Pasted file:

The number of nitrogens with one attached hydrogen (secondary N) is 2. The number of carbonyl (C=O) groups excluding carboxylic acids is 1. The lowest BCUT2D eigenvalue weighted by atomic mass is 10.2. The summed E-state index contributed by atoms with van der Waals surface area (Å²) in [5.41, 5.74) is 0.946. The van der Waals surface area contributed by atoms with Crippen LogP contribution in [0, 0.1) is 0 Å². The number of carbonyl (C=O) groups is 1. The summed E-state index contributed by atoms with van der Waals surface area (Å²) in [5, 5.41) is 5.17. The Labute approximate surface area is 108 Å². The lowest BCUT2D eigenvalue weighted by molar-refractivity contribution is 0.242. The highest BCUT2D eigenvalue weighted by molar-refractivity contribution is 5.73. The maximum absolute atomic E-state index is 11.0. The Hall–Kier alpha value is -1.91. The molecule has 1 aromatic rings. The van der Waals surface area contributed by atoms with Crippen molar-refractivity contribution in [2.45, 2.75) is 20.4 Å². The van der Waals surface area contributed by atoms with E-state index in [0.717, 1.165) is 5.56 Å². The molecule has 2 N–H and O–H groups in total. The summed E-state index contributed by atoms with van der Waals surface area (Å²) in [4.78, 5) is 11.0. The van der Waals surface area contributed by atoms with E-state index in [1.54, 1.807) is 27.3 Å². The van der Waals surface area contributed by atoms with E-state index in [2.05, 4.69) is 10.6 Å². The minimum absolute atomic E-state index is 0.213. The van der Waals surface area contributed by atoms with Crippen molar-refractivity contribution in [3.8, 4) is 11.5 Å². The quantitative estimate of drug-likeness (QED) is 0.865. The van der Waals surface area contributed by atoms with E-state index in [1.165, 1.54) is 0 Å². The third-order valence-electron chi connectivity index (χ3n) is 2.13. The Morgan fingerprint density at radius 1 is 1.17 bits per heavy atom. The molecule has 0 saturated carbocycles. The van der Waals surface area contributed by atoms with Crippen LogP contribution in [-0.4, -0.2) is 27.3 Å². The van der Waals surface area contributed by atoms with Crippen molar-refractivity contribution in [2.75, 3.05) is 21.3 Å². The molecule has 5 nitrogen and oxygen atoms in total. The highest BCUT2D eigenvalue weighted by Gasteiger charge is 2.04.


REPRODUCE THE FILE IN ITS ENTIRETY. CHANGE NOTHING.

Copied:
The number of nitrogens with one attached hydrogen (secondary N) is 2. The number of carbonyl (C=O) groups excluding carboxylic acids is 1. The lowest BCUT2D eigenvalue weighted by atomic mass is 10.2. The summed E-state index contributed by atoms with van der Waals surface area (Å²) in [5.41, 5.74) is 0.946. The van der Waals surface area contributed by atoms with Crippen LogP contribution in [0, 0.1) is 0 Å². The number of carbonyl (C=O) groups is 1. The summed E-state index contributed by atoms with van der Waals surface area (Å²) in [5, 5.41) is 5.17. The Labute approximate surface area is 108 Å². The lowest BCUT2D eigenvalue weighted by molar-refractivity contribution is 0.242. The highest BCUT2D eigenvalue weighted by molar-refractivity contribution is 5.73. The maximum absolute atomic E-state index is 11.0. The Hall–Kier alpha value is -1.91. The molecule has 1 aromatic rings. The van der Waals surface area contributed by atoms with Crippen molar-refractivity contribution in [2.45, 2.75) is 20.4 Å². The van der Waals surface area contributed by atoms with E-state index in [0.717, 1.165) is 5.56 Å². The molecule has 2 N–H and O–H groups in total. The summed E-state index contributed by atoms with van der Waals surface area (Å²) in [4.78, 5) is 11.0. The van der Waals surface area contributed by atoms with E-state index in [1.54, 1.807) is 27.3 Å². The van der Waals surface area contributed by atoms with E-state index in [2.05, 4.69) is 10.6 Å². The minimum absolute atomic E-state index is 0.213. The van der Waals surface area contributed by atoms with Crippen molar-refractivity contribution in [3.8, 4) is 11.5 Å². The quantitative estimate of drug-likeness (QED) is 0.865. The van der Waals surface area contributed by atoms with E-state index in [1.165, 1.54) is 0 Å². The third-order valence-electron chi connectivity index (χ3n) is 2.13. The Morgan fingerprint density at radius 1 is 1.17 bits per heavy atom. The molecule has 0 saturated carbocycles. The van der Waals surface area contributed by atoms with Crippen LogP contribution in [-0.4, -0.2) is 27.3 Å². The van der Waals surface area contributed by atoms with Crippen molar-refractivity contribution in [2.75, 3.05) is 21.3 Å². The molecule has 5 nitrogen and oxygen atoms in total. The highest BCUT2D eigenvalue weighted by Gasteiger charge is 2.04.